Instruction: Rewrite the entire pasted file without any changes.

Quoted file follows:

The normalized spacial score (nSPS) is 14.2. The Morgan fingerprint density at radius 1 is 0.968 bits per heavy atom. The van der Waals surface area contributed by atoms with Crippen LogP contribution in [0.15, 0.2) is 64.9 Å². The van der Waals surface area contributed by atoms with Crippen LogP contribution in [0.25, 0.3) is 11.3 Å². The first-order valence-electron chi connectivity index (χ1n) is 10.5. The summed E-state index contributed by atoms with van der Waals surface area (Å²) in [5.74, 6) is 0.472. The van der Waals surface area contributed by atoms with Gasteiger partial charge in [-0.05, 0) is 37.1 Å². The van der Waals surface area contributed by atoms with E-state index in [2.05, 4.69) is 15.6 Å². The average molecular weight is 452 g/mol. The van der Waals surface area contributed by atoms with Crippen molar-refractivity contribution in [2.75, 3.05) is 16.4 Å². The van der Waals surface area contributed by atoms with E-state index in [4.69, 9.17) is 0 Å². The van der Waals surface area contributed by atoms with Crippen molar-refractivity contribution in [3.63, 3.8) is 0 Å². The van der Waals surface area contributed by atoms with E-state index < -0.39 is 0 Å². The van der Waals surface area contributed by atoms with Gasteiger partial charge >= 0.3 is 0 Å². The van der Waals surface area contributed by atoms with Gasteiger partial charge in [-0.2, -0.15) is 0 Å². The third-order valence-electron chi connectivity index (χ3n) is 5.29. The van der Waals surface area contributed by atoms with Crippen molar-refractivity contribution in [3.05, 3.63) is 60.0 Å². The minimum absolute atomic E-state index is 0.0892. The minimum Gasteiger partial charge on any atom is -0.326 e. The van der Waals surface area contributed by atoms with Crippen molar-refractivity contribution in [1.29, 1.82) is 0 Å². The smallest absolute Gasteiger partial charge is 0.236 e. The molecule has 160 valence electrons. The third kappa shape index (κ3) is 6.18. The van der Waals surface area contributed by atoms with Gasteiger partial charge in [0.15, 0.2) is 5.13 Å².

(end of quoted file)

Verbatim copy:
The normalized spacial score (nSPS) is 14.2. The Morgan fingerprint density at radius 1 is 0.968 bits per heavy atom. The van der Waals surface area contributed by atoms with Crippen LogP contribution in [0.15, 0.2) is 64.9 Å². The van der Waals surface area contributed by atoms with Crippen LogP contribution in [0.25, 0.3) is 11.3 Å². The first-order valence-electron chi connectivity index (χ1n) is 10.5. The summed E-state index contributed by atoms with van der Waals surface area (Å²) in [5.74, 6) is 0.472. The van der Waals surface area contributed by atoms with Gasteiger partial charge in [-0.05, 0) is 37.1 Å². The van der Waals surface area contributed by atoms with E-state index in [2.05, 4.69) is 15.6 Å². The average molecular weight is 452 g/mol. The van der Waals surface area contributed by atoms with Crippen molar-refractivity contribution in [2.75, 3.05) is 16.4 Å². The van der Waals surface area contributed by atoms with E-state index in [4.69, 9.17) is 0 Å². The van der Waals surface area contributed by atoms with Crippen molar-refractivity contribution in [3.63, 3.8) is 0 Å². The van der Waals surface area contributed by atoms with E-state index < -0.39 is 0 Å². The van der Waals surface area contributed by atoms with Gasteiger partial charge >= 0.3 is 0 Å². The van der Waals surface area contributed by atoms with Gasteiger partial charge in [-0.2, -0.15) is 0 Å². The third-order valence-electron chi connectivity index (χ3n) is 5.29. The van der Waals surface area contributed by atoms with Crippen molar-refractivity contribution in [3.05, 3.63) is 60.0 Å². The minimum absolute atomic E-state index is 0.0892. The minimum Gasteiger partial charge on any atom is -0.326 e. The van der Waals surface area contributed by atoms with Crippen molar-refractivity contribution in [1.29, 1.82) is 0 Å². The smallest absolute Gasteiger partial charge is 0.236 e. The molecule has 160 valence electrons. The third kappa shape index (κ3) is 6.18. The van der Waals surface area contributed by atoms with Gasteiger partial charge in [0.15, 0.2) is 5.13 Å².